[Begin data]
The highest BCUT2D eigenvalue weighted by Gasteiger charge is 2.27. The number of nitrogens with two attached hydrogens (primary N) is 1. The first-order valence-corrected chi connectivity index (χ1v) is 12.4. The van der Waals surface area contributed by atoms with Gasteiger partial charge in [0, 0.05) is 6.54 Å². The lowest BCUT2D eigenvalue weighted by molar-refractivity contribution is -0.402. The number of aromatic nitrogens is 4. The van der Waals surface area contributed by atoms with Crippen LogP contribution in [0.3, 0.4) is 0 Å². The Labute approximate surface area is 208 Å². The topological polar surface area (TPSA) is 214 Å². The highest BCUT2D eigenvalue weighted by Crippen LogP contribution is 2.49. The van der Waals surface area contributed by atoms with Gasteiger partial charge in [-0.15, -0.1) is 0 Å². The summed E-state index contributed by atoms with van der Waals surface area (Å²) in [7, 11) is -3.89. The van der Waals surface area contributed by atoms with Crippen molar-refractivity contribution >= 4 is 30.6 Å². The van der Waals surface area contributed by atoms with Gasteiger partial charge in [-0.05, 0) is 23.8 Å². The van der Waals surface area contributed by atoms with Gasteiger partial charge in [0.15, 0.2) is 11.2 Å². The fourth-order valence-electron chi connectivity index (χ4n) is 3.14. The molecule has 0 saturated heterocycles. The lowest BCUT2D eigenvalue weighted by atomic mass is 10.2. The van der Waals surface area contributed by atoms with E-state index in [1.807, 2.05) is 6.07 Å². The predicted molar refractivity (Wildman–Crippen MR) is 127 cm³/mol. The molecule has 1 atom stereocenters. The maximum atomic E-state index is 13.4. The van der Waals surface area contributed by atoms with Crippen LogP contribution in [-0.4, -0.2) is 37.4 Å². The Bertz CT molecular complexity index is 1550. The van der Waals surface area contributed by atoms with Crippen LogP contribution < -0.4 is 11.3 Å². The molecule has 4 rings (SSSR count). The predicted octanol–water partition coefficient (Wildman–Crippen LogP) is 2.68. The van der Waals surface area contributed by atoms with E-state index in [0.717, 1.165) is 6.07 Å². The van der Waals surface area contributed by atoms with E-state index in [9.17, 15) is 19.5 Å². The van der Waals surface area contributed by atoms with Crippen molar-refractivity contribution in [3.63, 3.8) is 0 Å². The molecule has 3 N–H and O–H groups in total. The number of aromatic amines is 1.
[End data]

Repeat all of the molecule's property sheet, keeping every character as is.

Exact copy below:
The highest BCUT2D eigenvalue weighted by Gasteiger charge is 2.27. The number of nitrogens with two attached hydrogens (primary N) is 1. The first-order valence-corrected chi connectivity index (χ1v) is 12.4. The van der Waals surface area contributed by atoms with Gasteiger partial charge in [0, 0.05) is 6.54 Å². The lowest BCUT2D eigenvalue weighted by molar-refractivity contribution is -0.402. The number of aromatic nitrogens is 4. The van der Waals surface area contributed by atoms with Crippen LogP contribution in [0.3, 0.4) is 0 Å². The Labute approximate surface area is 208 Å². The topological polar surface area (TPSA) is 214 Å². The highest BCUT2D eigenvalue weighted by Crippen LogP contribution is 2.49. The van der Waals surface area contributed by atoms with Gasteiger partial charge in [-0.15, -0.1) is 0 Å². The summed E-state index contributed by atoms with van der Waals surface area (Å²) in [7, 11) is -3.89. The van der Waals surface area contributed by atoms with Crippen molar-refractivity contribution >= 4 is 30.6 Å². The van der Waals surface area contributed by atoms with Gasteiger partial charge in [-0.05, 0) is 23.8 Å². The van der Waals surface area contributed by atoms with Gasteiger partial charge in [0.15, 0.2) is 11.2 Å². The fourth-order valence-electron chi connectivity index (χ4n) is 3.14. The molecule has 0 saturated heterocycles. The lowest BCUT2D eigenvalue weighted by atomic mass is 10.2. The van der Waals surface area contributed by atoms with E-state index in [1.807, 2.05) is 6.07 Å². The predicted molar refractivity (Wildman–Crippen MR) is 127 cm³/mol. The molecule has 1 atom stereocenters. The maximum atomic E-state index is 13.4. The van der Waals surface area contributed by atoms with Crippen LogP contribution in [-0.4, -0.2) is 37.4 Å². The Bertz CT molecular complexity index is 1550. The van der Waals surface area contributed by atoms with Crippen LogP contribution < -0.4 is 11.3 Å². The molecule has 4 rings (SSSR count). The predicted octanol–water partition coefficient (Wildman–Crippen LogP) is 2.68. The van der Waals surface area contributed by atoms with E-state index in [0.717, 1.165) is 6.07 Å². The van der Waals surface area contributed by atoms with E-state index in [9.17, 15) is 19.5 Å². The van der Waals surface area contributed by atoms with Crippen molar-refractivity contribution in [3.63, 3.8) is 0 Å². The molecule has 3 N–H and O–H groups in total. The number of aromatic amines is 1.